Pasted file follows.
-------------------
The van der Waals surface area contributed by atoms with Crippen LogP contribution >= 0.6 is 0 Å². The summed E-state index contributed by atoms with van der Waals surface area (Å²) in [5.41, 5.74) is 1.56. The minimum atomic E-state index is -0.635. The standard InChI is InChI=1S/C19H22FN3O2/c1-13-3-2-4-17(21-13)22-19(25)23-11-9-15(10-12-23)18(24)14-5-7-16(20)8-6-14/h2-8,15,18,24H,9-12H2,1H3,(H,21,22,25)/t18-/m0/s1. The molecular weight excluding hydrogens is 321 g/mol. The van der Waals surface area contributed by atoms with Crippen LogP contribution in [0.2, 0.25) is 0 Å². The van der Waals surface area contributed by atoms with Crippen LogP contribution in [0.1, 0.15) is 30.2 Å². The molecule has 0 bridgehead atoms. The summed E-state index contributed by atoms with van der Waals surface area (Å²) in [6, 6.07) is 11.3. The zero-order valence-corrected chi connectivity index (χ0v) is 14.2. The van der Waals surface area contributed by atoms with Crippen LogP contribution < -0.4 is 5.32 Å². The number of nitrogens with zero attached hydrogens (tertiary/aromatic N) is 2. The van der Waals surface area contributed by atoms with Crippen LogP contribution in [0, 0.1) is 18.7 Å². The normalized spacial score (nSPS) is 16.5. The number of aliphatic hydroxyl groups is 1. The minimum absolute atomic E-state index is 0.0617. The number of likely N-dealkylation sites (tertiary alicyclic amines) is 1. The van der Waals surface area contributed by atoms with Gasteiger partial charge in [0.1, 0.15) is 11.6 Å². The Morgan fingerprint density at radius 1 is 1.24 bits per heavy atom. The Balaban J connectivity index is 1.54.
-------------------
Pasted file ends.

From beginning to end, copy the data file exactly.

The van der Waals surface area contributed by atoms with Crippen LogP contribution >= 0.6 is 0 Å². The summed E-state index contributed by atoms with van der Waals surface area (Å²) in [5.41, 5.74) is 1.56. The minimum atomic E-state index is -0.635. The standard InChI is InChI=1S/C19H22FN3O2/c1-13-3-2-4-17(21-13)22-19(25)23-11-9-15(10-12-23)18(24)14-5-7-16(20)8-6-14/h2-8,15,18,24H,9-12H2,1H3,(H,21,22,25)/t18-/m0/s1. The molecular weight excluding hydrogens is 321 g/mol. The van der Waals surface area contributed by atoms with Crippen LogP contribution in [0.2, 0.25) is 0 Å². The van der Waals surface area contributed by atoms with Crippen LogP contribution in [0.1, 0.15) is 30.2 Å². The molecule has 0 bridgehead atoms. The summed E-state index contributed by atoms with van der Waals surface area (Å²) in [6, 6.07) is 11.3. The zero-order valence-corrected chi connectivity index (χ0v) is 14.2. The van der Waals surface area contributed by atoms with Crippen LogP contribution < -0.4 is 5.32 Å². The number of nitrogens with zero attached hydrogens (tertiary/aromatic N) is 2. The van der Waals surface area contributed by atoms with Crippen LogP contribution in [0, 0.1) is 18.7 Å². The normalized spacial score (nSPS) is 16.5. The number of aliphatic hydroxyl groups is 1. The minimum absolute atomic E-state index is 0.0617. The number of likely N-dealkylation sites (tertiary alicyclic amines) is 1. The van der Waals surface area contributed by atoms with Gasteiger partial charge in [0.1, 0.15) is 11.6 Å². The Morgan fingerprint density at radius 1 is 1.24 bits per heavy atom. The Balaban J connectivity index is 1.54.